“The Man” finally comes to her aid, ushering into a room where she gives birth to – you guessed it, a baby boy. For days she is trapped with him; she wants to leave, he wants to hold the baby; she won’t let him, and here we what I felt was the crux of the matter. He goes to take his child and when she refuses he says, “I am the Father.” and she retorts, “And I am the Mother!” (Hence the exclamation mark in the title.)
Finally, exhausted, she sleeps, then awakens to discover baby boy gone, door open, and “The Man” presenting his son to the people. The crowd are ecstatic, Mother is terrified and chases her baby through the tight crows as we see his little form passed overhead throughout the house – until the inevitable happens. Baby boy dead, Mother inconsolable, a new religion emerges – Christianity – and everyone eats little bits of the dead child.
“The Woman”, after being beaten and abused escapes and makes her way to the basement, opens the fuel tank of the burner and sets fire to it all. “The World”, “The Woman”, “The Man” and “Mankind” go up in smoke.
But then there is a twist.
The next scene has “The Man”; unharmed, carrying the burnt, barely alive “Woman”, he asks for her help,he wants one more chance, he thinks he can make it right this time, but she has nothing to offer him – but her ‘heart’, which he removes from her body in the form of a crystal we saw placed on a stand in the beginning – and the destroyed house ‘repairing’. A woman awakes in bed and calls for her husband…The End.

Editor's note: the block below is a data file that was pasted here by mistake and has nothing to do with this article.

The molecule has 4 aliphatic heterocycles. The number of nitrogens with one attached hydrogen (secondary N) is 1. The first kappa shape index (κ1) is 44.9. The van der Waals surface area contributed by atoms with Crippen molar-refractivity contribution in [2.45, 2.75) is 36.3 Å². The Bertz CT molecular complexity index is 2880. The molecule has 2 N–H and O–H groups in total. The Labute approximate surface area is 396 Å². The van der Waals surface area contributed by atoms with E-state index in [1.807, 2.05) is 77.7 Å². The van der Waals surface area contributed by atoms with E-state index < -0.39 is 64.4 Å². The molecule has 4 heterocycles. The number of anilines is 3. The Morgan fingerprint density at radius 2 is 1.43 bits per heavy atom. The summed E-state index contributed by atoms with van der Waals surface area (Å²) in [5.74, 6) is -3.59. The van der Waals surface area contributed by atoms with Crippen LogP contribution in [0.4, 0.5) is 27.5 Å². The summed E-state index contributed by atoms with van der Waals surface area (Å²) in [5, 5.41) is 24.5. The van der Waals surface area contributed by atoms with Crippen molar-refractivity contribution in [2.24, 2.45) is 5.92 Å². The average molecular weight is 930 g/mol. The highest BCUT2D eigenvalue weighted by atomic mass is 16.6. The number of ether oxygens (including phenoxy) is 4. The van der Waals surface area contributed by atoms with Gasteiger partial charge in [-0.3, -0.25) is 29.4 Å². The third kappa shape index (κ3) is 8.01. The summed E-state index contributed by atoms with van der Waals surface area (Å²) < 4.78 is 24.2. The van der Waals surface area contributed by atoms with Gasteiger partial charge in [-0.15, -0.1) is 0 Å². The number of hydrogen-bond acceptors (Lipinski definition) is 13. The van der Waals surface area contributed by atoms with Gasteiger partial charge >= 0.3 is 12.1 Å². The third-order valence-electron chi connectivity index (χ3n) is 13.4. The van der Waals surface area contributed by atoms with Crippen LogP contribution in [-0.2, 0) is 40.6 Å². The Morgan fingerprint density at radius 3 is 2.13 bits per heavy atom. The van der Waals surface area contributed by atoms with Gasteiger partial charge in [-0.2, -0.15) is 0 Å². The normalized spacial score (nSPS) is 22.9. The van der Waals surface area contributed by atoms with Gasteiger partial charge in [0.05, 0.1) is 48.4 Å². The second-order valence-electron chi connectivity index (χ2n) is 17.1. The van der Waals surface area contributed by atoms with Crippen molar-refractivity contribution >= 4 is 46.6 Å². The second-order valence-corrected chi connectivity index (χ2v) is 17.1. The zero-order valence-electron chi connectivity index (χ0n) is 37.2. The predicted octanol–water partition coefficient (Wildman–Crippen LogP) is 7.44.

I really enjoyed this film, I love the symbolism, and if you go to see it expecting a horror film, then you will be disappointed. I have never before watched something where everyone, literally every cast member is a symbol for someone or something else. Mother is an allegorical piece, much like religious paintings from the Middle Ages I feel.
I would recommend it to people who enjoy heavy symbolism in their movies. To people who like to think about what they watched, rather than be spoon-fed. Creatives will recognise themselves – I did; the selfish, self-obsessive nature of creativity. I could actually go on for ever about what Aronofsky did or did not mean when making this film, what message is he trying to convey? I think we need to take care of the world, it’s our only home (for now), is one message for sure.
The camera work can be a bit dizzying, lots of tight close-ups, hand held and following Lawrence around made me feel motion sick at the beginning, so if you like your multi-cam, tripod mounted mid shots, this might be awkward for you visually.
But yes, go and see it, I’d love to know what others thought, and whether my take on it makes any sense to other viewers.